This issue marks the start of Aphelion's eleventh year online. Once again, Happy Birthday Aphelion!
What does this new year hold in store for Aphelion? Who knows? More
great fiction and poetry, more writers leaving us for the paying
markets, and more new writers eager to learn all they can about
fictioneering. Same as every year, I suppose. That's the thing about
the future: the more things change, the more they stay the same. Change
is the only constant.
What then can we each do to make our writing better and to garner more
success in the year ahead? Well, read more books, on all sorts of
subjects and every genre you can stand. Don't forget magazines and web
pages, either. Read everything you can lay your hands on, because
you'll need more information than you'll find in a single genre or
subject. Writing is an art of synthesis, a way of putting different
things together in a whole new way. History, science, biography, news,
entertainment, culture, architecture, transportation - facts, as well
as fiction - are just some of the tools of your trade. Writers turn
anything and everything into elements of a story. Every part of your
day-to-day life enters into your writing.
Study different styles of writing as you stock your mind and exercise
your imagination. Look at the way the writers put words together in
those books and articles that you like. Look even closer at the ones
that you don't like. Every writer has something they can teach you.
Whether it's "how to" or "how not to" write one style or another,
everything you read can provide some sort of lesson. Learn how to
construct dialog that sounds real to the mind's ear. Your characters
will be better for it. Learn how to world-build, how to construct the
sets and settings that your stories take place within. The stage and
scenery that is the backdrop behind your story is just as important as
the plot and the characters.
Naturally, there will be things that will be more difficult for you,
yourself, than for someone else. That's because we're all individuals,
with differing strengths and weaknesses. Think about those differences,
but don't get hung up about them. "So-and-so writes better dialog than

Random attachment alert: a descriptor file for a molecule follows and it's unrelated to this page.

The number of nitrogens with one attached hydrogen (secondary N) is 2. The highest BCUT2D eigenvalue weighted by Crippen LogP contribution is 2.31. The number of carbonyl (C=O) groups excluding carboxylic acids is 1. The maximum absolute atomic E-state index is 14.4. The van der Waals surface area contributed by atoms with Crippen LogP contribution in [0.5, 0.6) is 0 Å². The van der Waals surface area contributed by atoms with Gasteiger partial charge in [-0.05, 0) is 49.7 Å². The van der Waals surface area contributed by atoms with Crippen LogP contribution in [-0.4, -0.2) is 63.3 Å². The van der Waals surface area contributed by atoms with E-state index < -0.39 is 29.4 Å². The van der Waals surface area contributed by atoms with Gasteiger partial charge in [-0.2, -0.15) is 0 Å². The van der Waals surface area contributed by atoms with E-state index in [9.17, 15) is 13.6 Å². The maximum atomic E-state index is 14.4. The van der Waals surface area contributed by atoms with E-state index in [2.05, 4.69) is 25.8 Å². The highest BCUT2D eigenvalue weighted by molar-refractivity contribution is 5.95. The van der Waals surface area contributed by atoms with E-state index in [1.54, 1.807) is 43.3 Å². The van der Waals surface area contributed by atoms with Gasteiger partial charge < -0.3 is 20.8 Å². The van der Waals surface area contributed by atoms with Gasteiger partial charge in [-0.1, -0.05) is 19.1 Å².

I do," or "so-and-so writes better characters than I do" are just
different ways to say "I'm feeling depressed because I don't have the
same strengths as someone else." That's the wrong way to look at it.
Try "I like the way those characters speak," or "I'm going to try
giving my characters some flaws this time, and see if I can add depth
to them..." You can turn the situation on its head just by choosing to
look at it in a different way. If you get discouraged about what you
see as flaws in your work, don't give up, but do change the way you
think about it. Explore different points of view. Stretch your mind a
little. Try new things, or even old things in a different way.
When you have a story you want to submit to the paying publishers,
you'll have worked on it a long time. You'll have checked out the kinds
of stories that they accept as well as the formatting that they prefer.
You'll have spell checked and re-read your story many, many times.
You'll have checked for grammar errors while you re-read your story.
You'll have asked someone else to read it to check for those mistakes
that spellchecks overlook. You know the ones: "there" where you meant
to write "their" or "sea" where you meant to write "see" or "you're"
for "your" or any of hundreds of little nit-picky things like that.
After a while, your mind fills in details that you meant to put in,
even if you slipped up. That's why having someone else read and comment
is so useful.
Another hard lesson to learn is to accept criticism without
letting it make you feel angry or depressed. That was probably the most
difficult lesson that I have had to face. For me, learning to use
critiques as a tool to improve my writing was even harder than
re-learning all those fiddley bits of grammar that I'd forgotten from
school. Critiques are important, useful, vital tools. That's why
Aphelion writers and readers are urged to use the Lettercol forums.
Every comment you make about someone's story helps them to learn
something. Every comment made about one of your stories helps you to
learn something. The Aphelion community is one of the best tools we
have to offer our fellow writers. Like any tool, it becomes dull if it
So stock your mind by reading everything you can get your hands on.
Study what you read, as well as what you write. Stretch your mind,
excersize your imagination, explore different points of view... Keep
your tools and your wits sharp by using them as much as you can.
Polite, reasoned, constructive criticism is just as important a tool as
a spellcheck or a grammar handbook. Use every tool at your disposal.
Writing is hard work, but like any other kind of work it becomes easier
Now it's time for me to shut up and let you get to reading. This is our
annual "Best Of" issue, so besides lots of new material, you'll find
some of the most outstanding stories that Aphelion featured during the
past year. Enjoy!